Wednesday, May 25, 2016

Natural versus Synthetic: Not Always Relevant

Synthetic processes are often irrelevant; the resulting form is the most important consideration. For example, most mammals synthesize ascorbic acid in their livers from blood sugar, so synthetic processes are essential in biological ascorbic acid production and all of their internally produced vitamin C is quite literally synthetically derived. This process is mimicked in commercial production.

This means that synthetic is not a synonym for unnatural; it depends on the process and the end result. If the compound is a synthetic form, such as dl-ascorbic acid, that is not so good. But if it results in a natural form, such as l-carnitine rather than d-carnitine, and mimics the synthesis of that substance in the body, our biology can’t distinguish between the internally and externally produced sources.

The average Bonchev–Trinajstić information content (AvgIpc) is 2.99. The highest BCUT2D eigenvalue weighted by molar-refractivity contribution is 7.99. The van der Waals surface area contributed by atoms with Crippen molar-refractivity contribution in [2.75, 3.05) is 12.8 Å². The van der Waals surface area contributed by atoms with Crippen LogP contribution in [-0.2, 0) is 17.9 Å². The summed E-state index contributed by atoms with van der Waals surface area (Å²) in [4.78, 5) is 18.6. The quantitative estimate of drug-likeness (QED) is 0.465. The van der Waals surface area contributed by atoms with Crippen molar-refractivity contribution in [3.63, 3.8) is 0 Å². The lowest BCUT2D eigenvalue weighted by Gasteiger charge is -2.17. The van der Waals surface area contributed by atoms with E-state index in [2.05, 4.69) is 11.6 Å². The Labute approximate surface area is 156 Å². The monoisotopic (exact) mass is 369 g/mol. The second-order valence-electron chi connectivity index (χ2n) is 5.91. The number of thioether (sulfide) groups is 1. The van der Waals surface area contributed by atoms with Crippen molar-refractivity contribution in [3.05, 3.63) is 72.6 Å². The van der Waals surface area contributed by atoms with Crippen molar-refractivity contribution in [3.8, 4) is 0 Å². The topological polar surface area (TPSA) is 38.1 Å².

"Synthetic" loses its automatically negative connotation when considered in conjunction with these factors because we internally synthesize thousands of compounds every day and only the unnatural forms are presumed to be inherently negative when ingested.